Fatty Liver Treatment in Hyderabad

Best Hospital for Fatty Liver Treatment
in Hyderabad

Fight the Fat
At Continental Hospitals, treatment for fatty liver disease involves a comprehensive approach aimed at addressing the underlying causes and managing symptoms effectively.
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Best Doctors For Fatty Liver Treatment In Hyderabad

Continental Hospitals in Hyderabad has a stellar team of specialists renowned for their expertise in treating fatty liver disease.

Fatty Liver Treatment Cost in Hyderabad

The cost of treating fatty liver in Hyderabad can vary depending on various factors such as the severity of the condition, the specific treatment plan recommended by the healthcare provider.

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Continental Hospitals offers round-the-clock medical services, providing constant care and support to meet your healthcare needs anytime, day or night.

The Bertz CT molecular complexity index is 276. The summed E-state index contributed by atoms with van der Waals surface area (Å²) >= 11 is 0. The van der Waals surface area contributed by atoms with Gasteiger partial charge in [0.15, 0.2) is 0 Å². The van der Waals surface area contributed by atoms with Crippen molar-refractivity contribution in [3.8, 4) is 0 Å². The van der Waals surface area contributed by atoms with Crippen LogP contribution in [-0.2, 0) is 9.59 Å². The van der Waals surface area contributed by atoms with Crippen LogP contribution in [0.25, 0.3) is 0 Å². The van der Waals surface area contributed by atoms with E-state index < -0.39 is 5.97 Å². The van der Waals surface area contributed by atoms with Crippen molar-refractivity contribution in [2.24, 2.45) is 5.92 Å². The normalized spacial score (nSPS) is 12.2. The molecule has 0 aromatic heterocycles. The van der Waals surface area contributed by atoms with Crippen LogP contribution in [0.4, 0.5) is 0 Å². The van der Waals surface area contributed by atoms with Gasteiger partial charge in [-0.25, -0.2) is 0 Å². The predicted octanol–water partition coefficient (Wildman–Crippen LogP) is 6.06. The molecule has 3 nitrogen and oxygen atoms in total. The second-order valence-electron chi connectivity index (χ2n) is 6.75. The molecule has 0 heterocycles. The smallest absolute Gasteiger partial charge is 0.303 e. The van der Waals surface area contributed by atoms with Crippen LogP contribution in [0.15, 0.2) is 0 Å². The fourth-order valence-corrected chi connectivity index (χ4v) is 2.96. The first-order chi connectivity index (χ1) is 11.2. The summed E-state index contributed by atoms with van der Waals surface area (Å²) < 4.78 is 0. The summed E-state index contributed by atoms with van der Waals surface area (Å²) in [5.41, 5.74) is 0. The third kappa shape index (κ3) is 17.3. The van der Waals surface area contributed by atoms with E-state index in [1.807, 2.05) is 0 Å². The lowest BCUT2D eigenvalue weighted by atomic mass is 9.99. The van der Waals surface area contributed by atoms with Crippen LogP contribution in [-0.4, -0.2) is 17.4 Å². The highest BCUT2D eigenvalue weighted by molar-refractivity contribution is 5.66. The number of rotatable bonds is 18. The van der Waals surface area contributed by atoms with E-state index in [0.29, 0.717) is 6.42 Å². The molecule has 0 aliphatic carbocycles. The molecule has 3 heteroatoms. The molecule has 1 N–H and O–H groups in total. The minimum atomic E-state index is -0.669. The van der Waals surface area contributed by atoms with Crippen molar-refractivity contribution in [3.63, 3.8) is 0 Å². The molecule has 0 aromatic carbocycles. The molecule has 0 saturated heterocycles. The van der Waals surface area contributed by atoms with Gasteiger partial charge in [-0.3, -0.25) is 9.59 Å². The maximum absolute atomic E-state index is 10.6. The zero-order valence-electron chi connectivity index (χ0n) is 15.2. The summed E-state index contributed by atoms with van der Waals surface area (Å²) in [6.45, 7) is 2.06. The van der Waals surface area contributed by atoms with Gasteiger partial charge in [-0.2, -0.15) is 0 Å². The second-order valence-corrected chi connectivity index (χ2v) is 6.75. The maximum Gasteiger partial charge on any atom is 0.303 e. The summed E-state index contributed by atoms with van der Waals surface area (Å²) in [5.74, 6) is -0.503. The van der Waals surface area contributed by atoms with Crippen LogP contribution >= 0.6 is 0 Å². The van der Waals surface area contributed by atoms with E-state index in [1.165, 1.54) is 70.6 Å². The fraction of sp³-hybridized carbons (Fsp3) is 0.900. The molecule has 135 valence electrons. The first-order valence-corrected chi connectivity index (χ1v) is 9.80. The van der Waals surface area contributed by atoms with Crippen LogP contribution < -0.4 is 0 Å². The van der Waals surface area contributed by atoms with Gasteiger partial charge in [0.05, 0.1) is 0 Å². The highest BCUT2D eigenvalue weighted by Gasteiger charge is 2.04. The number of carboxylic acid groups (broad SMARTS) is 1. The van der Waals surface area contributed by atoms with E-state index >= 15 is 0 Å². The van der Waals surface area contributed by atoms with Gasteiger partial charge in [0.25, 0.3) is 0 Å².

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What is Fatty Liver?

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Fatty liver, also known as hepatic steatosis, is a condition characterized by the accumulation of fat in liver cells. A certain amount of fat in the liver is normal, but when it exceeds 5-10% of the liver's weight, it is considered fatty liver.

Causes of Fatty Liver

Alcohol Consumption: Heavy alcohol consumption is one of the leading causes of fatty liver disease. It can lead to alcoholic fatty liver disease (AFLD), where excessive alcohol consumption leads to fat accumulation in liver cells.

Obesity and Poor Diet: A diet high in calories, particularly from unhealthy fats and sugars, combined with obesity, can lead to nonalcoholic fatty liver disease (NAFLD). This condition is becoming increasingly common due to the prevalence of obesity and poor dietary habits.